I woke up this morning to a story on the local news that a family of nine had died in another northern First Nation reserve house fire. Among the dead were three children. The underlying cause – poverty and what the reporter called “third world living conditions”. It’s enough to take your breath away.
The economic gap between Indigenous and “settler” people (those of us whose ancestors arrived from other continents) is stark evidence that, as one of the wealthiest and well-educated countries in the world, the level of inequality in Canada is indefensible. The issues are complex; the result of short-sighted, and often unethical, decisions over several hundred years.
For environmentally-conscious people, we sometimes find ourselves caught like deer in the headlights. When we are already using more resources than our planet can sustain, is raising the standard of living for people in poverty – more than 3 billion people worldwide – possible? We find ourselves mentally and emotionally spread thin, wondering – what are our responsibilities? What if those responsibilities are in conflict?
Yet, many of the root causes of environmental degradation are closely linked with poverty and the loss of Indigenous cultures. Diversity is our strength. Both cultural diversity and biodiversity are essential for a sustainable future for our children and generations beyond. We need to shift our thinking to a shared vision of equality and prosperity.
We can do better. We must.
With the federal government’s promise to implement the recommendations put forth by the Truth and Reconciliation Commission of Canada (TRC), many feel that a tipping point has finally been reached in Canada. While focusing on the impacts of Canada’s residential school system, the report’s recommendations are far-reaching; the paternalistic and racist foundations of the residential school system have been (and in many cases continue to be) ubiquitous in decision making across Canada.
One of the recommendations in the TRC report is to “commit to meaningful consultation, building respectful relationships, and obtaining the free, prior, and informed consent (FPIC) of Indigenous peoples before proceeding with economic development projects.” We know Indigenous peoples around the world have often borne the brunt of industrial resource extraction that has polluted waters, destroyed wildlife habitat and displaced people from ancestral lands. But as conservationists, we must also recognize that many communities have also suffered from flawed conservation initiatives. Decisions, in the name of conservation, have also extinguished hereditary rights and perpetuated a system where Indigenous people do not have a say in their own futures.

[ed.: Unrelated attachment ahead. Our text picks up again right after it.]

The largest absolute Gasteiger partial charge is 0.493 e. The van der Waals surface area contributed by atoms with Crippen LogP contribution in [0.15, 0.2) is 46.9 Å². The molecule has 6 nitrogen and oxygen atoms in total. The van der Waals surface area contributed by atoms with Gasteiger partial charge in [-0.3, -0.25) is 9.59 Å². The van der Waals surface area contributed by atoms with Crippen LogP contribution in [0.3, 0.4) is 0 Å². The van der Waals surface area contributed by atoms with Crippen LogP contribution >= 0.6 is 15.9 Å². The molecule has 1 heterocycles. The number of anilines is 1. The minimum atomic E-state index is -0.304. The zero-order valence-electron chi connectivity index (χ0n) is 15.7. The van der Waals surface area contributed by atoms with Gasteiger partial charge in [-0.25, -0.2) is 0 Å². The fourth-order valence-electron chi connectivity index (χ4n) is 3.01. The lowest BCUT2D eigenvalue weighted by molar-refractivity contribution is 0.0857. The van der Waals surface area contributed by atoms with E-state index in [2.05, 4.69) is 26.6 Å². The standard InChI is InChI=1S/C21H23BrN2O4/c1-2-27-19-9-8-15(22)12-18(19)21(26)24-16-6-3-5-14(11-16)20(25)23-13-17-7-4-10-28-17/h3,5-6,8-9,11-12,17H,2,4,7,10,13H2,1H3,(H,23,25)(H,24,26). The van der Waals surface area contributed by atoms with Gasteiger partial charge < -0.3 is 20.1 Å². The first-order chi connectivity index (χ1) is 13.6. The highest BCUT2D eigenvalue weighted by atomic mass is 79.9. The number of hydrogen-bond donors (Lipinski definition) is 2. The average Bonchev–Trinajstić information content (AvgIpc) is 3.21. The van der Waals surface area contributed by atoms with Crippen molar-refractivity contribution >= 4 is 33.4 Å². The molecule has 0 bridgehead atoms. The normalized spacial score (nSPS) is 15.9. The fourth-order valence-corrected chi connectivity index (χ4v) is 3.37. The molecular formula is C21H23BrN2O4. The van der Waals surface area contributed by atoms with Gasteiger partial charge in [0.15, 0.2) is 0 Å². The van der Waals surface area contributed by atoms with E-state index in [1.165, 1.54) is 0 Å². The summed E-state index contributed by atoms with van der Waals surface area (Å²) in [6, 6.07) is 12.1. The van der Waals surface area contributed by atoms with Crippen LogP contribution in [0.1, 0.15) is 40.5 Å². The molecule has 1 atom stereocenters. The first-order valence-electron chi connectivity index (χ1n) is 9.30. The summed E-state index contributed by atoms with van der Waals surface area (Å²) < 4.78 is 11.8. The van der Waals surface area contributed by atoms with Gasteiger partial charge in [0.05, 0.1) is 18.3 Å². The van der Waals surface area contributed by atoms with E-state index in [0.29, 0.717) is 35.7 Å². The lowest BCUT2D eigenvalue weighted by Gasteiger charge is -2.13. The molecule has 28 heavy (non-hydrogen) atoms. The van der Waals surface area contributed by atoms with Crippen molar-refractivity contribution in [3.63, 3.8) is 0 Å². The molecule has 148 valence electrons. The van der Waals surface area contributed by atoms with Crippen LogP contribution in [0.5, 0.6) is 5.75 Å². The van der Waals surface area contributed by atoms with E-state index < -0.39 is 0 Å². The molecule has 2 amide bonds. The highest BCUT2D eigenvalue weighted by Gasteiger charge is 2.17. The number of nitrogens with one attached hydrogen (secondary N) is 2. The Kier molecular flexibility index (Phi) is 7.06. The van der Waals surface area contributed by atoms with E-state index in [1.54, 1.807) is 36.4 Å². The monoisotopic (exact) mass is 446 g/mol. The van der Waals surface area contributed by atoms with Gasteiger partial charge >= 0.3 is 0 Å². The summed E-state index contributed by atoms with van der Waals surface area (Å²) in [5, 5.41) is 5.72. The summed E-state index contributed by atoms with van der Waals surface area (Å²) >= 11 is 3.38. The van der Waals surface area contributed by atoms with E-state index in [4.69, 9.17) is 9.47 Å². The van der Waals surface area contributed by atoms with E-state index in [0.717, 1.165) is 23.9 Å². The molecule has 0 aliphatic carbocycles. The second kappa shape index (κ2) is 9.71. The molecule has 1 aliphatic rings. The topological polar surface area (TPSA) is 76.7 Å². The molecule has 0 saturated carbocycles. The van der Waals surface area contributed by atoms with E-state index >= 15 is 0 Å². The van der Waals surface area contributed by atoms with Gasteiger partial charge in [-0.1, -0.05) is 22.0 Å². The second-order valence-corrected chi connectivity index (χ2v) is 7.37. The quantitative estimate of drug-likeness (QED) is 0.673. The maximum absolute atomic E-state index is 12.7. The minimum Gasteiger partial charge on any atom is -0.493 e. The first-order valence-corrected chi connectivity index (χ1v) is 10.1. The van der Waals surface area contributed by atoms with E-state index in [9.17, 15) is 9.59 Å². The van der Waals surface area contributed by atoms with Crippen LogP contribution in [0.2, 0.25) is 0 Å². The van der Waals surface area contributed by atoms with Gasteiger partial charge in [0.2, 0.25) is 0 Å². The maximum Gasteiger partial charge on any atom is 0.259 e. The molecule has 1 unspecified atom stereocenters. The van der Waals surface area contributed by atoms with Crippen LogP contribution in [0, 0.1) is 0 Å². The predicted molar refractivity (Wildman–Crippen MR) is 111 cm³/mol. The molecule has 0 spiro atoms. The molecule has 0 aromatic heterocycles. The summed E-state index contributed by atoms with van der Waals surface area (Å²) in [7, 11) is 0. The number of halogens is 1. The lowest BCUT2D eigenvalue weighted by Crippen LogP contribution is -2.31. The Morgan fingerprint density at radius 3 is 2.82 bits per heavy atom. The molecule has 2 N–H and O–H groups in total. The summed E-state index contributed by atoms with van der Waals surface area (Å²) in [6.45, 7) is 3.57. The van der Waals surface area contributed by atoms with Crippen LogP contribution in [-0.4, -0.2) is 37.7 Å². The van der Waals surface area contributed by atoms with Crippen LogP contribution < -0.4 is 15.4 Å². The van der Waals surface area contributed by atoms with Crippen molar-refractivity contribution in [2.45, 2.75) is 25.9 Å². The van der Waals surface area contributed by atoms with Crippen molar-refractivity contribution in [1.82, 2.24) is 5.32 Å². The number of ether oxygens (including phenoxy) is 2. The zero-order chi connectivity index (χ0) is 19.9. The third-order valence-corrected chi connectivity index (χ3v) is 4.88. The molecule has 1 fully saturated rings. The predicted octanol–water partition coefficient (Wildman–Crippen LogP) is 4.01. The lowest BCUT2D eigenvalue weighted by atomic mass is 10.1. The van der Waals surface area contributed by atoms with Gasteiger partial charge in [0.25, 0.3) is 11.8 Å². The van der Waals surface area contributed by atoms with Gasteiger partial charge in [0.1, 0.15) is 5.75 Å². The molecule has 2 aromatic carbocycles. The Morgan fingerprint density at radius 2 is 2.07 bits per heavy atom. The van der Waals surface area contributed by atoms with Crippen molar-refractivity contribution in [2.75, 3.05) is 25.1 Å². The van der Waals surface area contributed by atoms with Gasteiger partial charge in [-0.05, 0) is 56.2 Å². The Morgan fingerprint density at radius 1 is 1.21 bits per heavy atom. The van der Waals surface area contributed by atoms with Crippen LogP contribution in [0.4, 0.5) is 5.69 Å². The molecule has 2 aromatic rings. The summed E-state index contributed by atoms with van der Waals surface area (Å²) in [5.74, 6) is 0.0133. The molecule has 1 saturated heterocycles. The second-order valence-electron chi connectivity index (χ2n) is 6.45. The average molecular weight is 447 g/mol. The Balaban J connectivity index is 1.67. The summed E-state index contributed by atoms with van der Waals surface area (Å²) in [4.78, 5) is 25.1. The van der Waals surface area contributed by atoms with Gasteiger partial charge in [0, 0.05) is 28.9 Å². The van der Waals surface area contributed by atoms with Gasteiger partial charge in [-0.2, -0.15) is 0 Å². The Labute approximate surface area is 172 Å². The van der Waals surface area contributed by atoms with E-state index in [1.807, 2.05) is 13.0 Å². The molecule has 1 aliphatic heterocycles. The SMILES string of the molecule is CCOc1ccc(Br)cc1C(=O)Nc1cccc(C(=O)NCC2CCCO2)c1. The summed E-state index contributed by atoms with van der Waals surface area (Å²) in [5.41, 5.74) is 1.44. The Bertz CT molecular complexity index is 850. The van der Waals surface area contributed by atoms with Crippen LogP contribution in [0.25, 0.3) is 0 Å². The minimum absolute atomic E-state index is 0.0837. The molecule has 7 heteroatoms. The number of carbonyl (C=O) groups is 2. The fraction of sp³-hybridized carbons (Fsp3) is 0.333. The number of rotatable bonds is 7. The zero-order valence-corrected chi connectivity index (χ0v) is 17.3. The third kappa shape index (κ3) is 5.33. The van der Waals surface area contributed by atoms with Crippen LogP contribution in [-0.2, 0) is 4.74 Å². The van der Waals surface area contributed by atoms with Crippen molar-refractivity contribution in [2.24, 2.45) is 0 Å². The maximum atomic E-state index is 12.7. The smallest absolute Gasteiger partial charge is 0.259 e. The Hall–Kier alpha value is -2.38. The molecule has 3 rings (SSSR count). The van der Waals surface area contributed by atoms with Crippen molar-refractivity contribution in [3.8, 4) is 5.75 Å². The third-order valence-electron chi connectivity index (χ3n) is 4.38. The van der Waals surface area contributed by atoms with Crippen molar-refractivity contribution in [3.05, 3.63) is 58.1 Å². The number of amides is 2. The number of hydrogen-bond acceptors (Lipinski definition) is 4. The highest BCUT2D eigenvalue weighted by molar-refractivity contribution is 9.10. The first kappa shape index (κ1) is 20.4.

At the heart of the matter is who has the right to make decisions that impact the shared lands and resources that we all depend on.
Ontario Nature is supporting FPIC in a number of ways, including advocating for Forest Stewardship Council (FSC) certification. There are over 52 million hectares of FSC certified forests in Canada. More than 80% of Indigenous communities in Canada are located in or near forests that they depend on for cultural and economic livelihoods. A commitment to FPIC is one of the many distinguishing features of the FSC system – it’s the only system that has formally established the right to consent. FSC’s leadership in recognizing FPIC began two decades ago; however, determining how FPIC should be achieved, and who can verify that the right to FPIC has been respected, is still emerging. Indigenous communities across Canada have been actively involved in guiding new policies and field-testing implementation. With a new FSC National Standard on the horizon, it is poised to become the strongest forest certification system in Canada for protecting Indigenous rights.
Ontario Nature members – more than 30,000 voices strong – have caring hearts and sharp minds. We must speak out against injustice, support FPIC and Indigenous rights, and make sure our efforts to protect the places we love respect the original stewards of this land. Our shared future depends on it.
Julee Boan was Ontario Nature’s Boreal Program Manager. Based out of Thunder Bay, she worked collaboratively with local conservation groups, First Nations, and industry to seek environmentally responsible approaches to economic development in northern Ontario. She has a Ph.D. in forest sciences with research focused on mitigating the impact of industrial logging on woodland caribou.